The January 6 text scandal becomes criminal | MarketingwithAnoy

Like United As states’ midterm elections approach, lawmakers and law enforcement officials are on high alert about violent threats directed at election officials across the country — domestic threats that have taken first place over foreign influence and interference as the primary concern for the 2022 election. In another arena however, Congress is making progress in building bipartisan support for much-needed and overdue privacy legislation in the form of the US Data Protection Act.

Iranian women’s rights activists raised the alarm this week that Meta has not been responsive to their concerns about targeted bot campaigns flooding their Instagram accounts at a defining moment for the country’s feminist movement. And investigators looking into attacks on Internet cables in Paris still haven’t determined who was behind the vandalism or what their motive was, but new details have emerged about the scale of the sabotage, making the situation even more worrying and intriguing.

The ACLU released documents this week detailing the Department of Homeland Security’s contracts with phone-tracking data brokers that sell location information. And if you’re worried about Big Brother snooping on your reproductive data, we’ve ranked the most popular period tracking apps by their privacy.

And there is more. Each week we pick up the news that we didn’t break or cover in depth. Click on the headlines to read the full stories. And be safe out there!

The Department of Homeland Security Inspector General told the Secret Service on Thursday stop its investigation to the deletion of riot-related text messages on January 6 due to an “ongoing criminal investigation” into the situation. Secret Service spokespeople have said conflicting things: that data on the phones was wiped during a planned phone migration or factory reset, and that the deleted messages were not relevant to the Jan. 6 investigation. The Secret Service said it provided agents with a guide for backing up their data before beginning the vetting process, but noted that it was up to the individuals to complete that backup.

Zero day spoke to Robert Osgood, director of the forensics and telecommunications program at George Mason University and a former FBI digital forensics examiner, about the situation. “Osgood said asking agents to back up their own phones ‘makes absolutely no sense’ — especially for a government agency engaged in the kind of work the Secret Service does and required to keep records. The agency is not only charged with protecting the president, vice president and others, it also investigates financial and cybercrime,” reports Zero Day author Kim Zetter. “I’m pro-government, and [telling agents to back up their own phones] sounds weird,” Osgood told Zetter. “If that happened, the IT manager responsible for it would have to be censured. Something should happen to that person because that’s one of the dumbest things I’ve ever heard in my life.’”

The Federal Communications Commission’s Robocall Response Team said Thursday it is ordering phone companies to block robocalls that warn of expiring car warranties and offer contract renewals. The FCC said the calls, which are familiar to people around the United States, came from “Roy Cox Jr., Aaron Michael Jones, their Sumco Panama companies and international associates.” Since 2018 or possibly earlier, their operations have resulted in more than 8 billion pre-recorded message calls to Americans, the FCC said. “We will not tolerate robocall scammers or those who help make their scams possible,” FCC Chair Jessica Rosenworcel said in a statement. “Consumers are running out of patience, and I’m right there with them.”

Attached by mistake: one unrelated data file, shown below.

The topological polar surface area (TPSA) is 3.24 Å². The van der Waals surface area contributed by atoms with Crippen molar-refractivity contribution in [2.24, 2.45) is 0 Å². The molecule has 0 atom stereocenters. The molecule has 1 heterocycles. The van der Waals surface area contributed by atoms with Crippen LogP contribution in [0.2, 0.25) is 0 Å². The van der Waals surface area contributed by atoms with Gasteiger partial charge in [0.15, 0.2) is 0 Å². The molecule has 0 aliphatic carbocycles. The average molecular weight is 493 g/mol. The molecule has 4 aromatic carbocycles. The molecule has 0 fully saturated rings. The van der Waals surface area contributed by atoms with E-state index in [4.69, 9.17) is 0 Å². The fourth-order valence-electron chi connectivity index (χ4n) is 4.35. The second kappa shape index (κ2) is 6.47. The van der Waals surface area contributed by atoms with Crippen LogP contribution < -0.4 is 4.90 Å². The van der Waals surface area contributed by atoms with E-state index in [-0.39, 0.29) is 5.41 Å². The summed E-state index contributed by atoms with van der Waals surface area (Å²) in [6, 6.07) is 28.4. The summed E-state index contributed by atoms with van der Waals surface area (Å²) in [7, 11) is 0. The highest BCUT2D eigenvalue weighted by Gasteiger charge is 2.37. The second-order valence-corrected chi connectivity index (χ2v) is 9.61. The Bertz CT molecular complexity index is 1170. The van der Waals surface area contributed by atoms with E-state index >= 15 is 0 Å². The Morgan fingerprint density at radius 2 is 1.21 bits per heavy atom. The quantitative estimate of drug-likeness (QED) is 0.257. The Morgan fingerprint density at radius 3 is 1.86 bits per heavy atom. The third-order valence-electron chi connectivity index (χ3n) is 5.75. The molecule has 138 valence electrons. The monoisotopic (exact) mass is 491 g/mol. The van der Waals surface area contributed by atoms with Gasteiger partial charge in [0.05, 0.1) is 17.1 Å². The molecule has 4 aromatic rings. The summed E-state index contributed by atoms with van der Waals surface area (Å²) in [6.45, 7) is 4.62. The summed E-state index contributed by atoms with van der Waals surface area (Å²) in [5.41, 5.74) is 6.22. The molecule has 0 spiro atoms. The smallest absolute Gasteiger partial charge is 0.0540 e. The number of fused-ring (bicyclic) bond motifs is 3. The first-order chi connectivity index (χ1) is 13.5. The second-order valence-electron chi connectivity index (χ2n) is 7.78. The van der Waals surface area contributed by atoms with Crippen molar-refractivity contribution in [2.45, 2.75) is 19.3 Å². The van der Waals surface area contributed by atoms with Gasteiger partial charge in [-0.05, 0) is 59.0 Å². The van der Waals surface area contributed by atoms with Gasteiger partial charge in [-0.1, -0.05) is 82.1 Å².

After Apple warned a number of Thai activists and their staff in November that their devices might have been targeted by NSO Group’s notorious Pegasus spyware, a number of them reached out to human rights groups and researchers, establishing a broader picture of a campaign in Thailand. In total, more than 30 Thai victims have been identified. The targets worked with local human rights group iLaw, which found that two of its own members had been victims of the campaign, as well as the University of Toronto’s Citizen Lab and Amnesty International. The researchers did not say who was behind the Pegasus campaigns, but found that much of the targeting took place during the same general time when the targets were participating in protests against government policies.

Google’s Threat Analysis Group reported this week that it has seen Russia’s digital meddling continue apace, both in Ukraine as the Kremlin’s invasion rages on and in Eastern Europe more broadly. TAG discovered the Russian-affiliated hacker group Turla was trying to spread two different malicious Android apps through websites pretending to be Ukrainian. The group tried to market the apps by claiming that downloading them would play a role in launching denial-of-service attacks on Russian websites, an interesting twist given the civilian efforts in Ukraine to launch cyberattacks against Russia. TAG also detected activity from other known Russian hacker groups that exploited vulnerabilities to target Ukrainian systems and launched disinformation campaigns in the region.

Ukrainian officials also said this week that Russia had carried out an attack on Ukraine’s TAVR Media, hacking nine popular radio stations to spread false information that Ukrainian President Volodymyr Zelensky was in intensive care due to a critical illness. The broadcast further claimed that Ruslan Stefanchuk, Speaker of the Verkhovna Rada, was in command in Zelensky’s place. TAVR issued a statement on Facebook saying the broadcasts “did not correspond to reality.” And Zelensky posted a video on his Instagram in which he attributed the attack to Russia and said he is in good health.

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